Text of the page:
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“Friends of Syria” meeting will be about humanitarian access

The first even "Friends of Syria" meeting Friday in Tunis will focus on ensuring humanitarian access and a possible short-term ceasefire, according to State Department officials traveling with Secretary of State Hillary Clinton in London. Clinton had several meetings with European and Arab leaders on the sidelines of the London conference on Somalia to prepare ...

The first even "Friends of Syria" meeting Friday in Tunis will focus on ensuring humanitarian access and a possible short-term ceasefire, according to State Department officials traveling with Secretary of State Hillary Clinton in London.

Clinton had several meetings with European and Arab leaders on the sidelines of the London conference on Somalia to prepare for "Friends of Syria" event, where dozens of countries will meet to determine what steps the international community can take to bring relief to the communities under siege from the regime of President Bashar al-Assad.

The first even "Friends of Syria" meeting Friday in Tunis will focus on ensuring humanitarian access and a possible short-term ceasefire, according to State Department officials traveling with Secretary of State Hillary Clinton in London.

Clinton had several meetings with European and Arab leaders on the sidelines of the London conference on Somalia to prepare for "Friends of Syria" event, where dozens of countries will meet to determine what steps the international community can take to bring relief to the communities under siege from the regime of President Bashar al-Assad.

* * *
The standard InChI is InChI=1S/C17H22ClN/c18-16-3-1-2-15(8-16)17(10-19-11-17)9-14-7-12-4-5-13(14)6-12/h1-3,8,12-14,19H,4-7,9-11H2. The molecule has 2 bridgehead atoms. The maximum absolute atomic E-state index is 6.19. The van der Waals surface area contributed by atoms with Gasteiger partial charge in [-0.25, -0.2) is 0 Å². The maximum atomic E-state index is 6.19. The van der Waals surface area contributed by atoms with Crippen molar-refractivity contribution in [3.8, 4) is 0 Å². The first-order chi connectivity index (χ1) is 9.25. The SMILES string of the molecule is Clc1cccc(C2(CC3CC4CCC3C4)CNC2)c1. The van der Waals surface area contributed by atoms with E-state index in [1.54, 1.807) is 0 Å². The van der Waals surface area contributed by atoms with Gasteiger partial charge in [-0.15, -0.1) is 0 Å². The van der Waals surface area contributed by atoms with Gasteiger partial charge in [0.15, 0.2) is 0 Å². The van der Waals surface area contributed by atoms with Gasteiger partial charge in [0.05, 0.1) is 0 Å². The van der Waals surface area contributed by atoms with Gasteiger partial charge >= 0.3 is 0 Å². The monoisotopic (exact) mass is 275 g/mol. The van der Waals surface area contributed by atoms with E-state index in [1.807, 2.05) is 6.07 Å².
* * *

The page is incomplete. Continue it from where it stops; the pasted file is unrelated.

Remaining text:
"There is a lot of concern, of course, about what’s happening in places like Homs, the horrific conditions in which people [find themselves], and how do we get the right type of humanitarian and medical assistance [into Syria] that people need," a State Department official told reporters traveling with Clinton in London.

"And [there is] general agreement that while all of us have been working with various humanitarian well-known organizations, U.N. organizations on the ground, that the real challenge is the access issue. And it is going to be up to the Syrian government to be — the Syrian authorities, the Syrian regime — to respond to the international community’s real commitment to provide the type of assistance."

The Tunis meeting should result in concrete proposal for speeding humanitarian and medical assistance to the civilians inside Syria, but all would require the agreement of the Assad regime, the official said.

The second main focus of the Tunis meeting will be to coalesce around a plan to transition toward democracy in Syria. Members of the Syrian National Council, the opposition group composed mostly of people living outside Syria, has its own plan for transition that it will present at the Tunis meeting. That plan and the Arab League backed plan for transition are not mutually exclusive, the State Department official said.

"Everybody is backing the Arab League transition plan who’s at the conference tomorrow, but it’s incumbent upon the Syrian National Council to talk about how they would translate that transition plan into action on the ground and for them to articulate it in a compelling way that’s comprehensible, understandable to Syrians inside and out," said the official.

The third focus of the Tunis meeting will be how the international community can coordinate sanctions to bring maximum pressure and isolation on the Assad regime.